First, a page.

“Every PA program has good faculty, but I just feel like we’ve got excellent faculty who care about their students,” Ulmet says. “They take the time to meet with their students on a regular basis, not just caring about how they’re doing academically but also how they’re doing as a people.”

When the program started in 1976, the program faculty knew they were looking for a different kind of student. They wanted individuals who would enter the medical field with all the knowledge they needed, but also with a passion for serving.

“I wanted to develop very competent PAs who would be very successful,” Vastbinder says. “I wanted people who had a different level of commitment to what they were doing. It was more than just a job. More than just seeing each patient, writing a prescription and moving them on through their schedule. [We wanted students who] would have care and compassion, giving words of comfort and support. When you serve the Lord, everything you do is of service to Him. Working as a PA or doctor, you do it under the Lord.”

Now, 40 years later, that’s still that focus, reflected in the program’s mission statement. The mission statement reads: The Physician Assistant Program exists to prepare professionally competent physician assistants who will use their skills to serve their communities in compassionate ministry.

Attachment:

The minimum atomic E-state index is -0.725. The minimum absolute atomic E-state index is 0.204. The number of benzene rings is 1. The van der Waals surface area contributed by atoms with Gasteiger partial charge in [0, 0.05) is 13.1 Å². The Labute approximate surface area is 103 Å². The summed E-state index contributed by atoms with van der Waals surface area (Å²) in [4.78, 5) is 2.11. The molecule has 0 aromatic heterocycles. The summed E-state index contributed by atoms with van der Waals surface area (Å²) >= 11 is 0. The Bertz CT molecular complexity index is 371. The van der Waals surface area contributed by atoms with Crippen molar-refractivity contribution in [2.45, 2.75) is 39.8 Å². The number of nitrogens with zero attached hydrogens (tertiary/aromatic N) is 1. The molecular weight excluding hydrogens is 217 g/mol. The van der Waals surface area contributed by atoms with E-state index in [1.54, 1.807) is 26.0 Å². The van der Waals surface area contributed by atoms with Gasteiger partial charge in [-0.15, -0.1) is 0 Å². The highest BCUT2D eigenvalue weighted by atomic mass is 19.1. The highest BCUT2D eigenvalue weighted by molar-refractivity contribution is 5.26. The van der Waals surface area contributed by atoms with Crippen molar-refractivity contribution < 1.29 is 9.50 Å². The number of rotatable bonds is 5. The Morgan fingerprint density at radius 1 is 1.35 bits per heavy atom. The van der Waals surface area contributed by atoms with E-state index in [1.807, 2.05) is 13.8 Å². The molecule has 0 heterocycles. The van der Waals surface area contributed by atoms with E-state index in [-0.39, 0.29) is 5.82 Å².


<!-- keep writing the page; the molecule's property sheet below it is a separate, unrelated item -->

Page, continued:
“[Our students are making] major impacts on the world. Look at the people who have come out of this program and what they’ve done and what they’ve gone on to do and continue to go on to do,” Reeves says. “They’re involved in service, be it in the foreign mission field, local missions, or within a branch of service. Wherever health care services are being rendered, you’re subject to find a Trevecca grad involved in that process.”

The Trevecca Physician Assistant program has been growing strong for 40 years and been helping and guiding PAs into the medical field by providing them with the resources they need to be successful and knowledgeable and make a difference within the world. Reeves says he and others in Trevecca’s PA program plan for that to continue long into the future.

“We’ve got a bright future ahead of us, and we’re staying on the front end of PA education. We’re making our mark,” Reeves says. “[The program has a] great future, a bright future.” 

by Jessy Anne Walters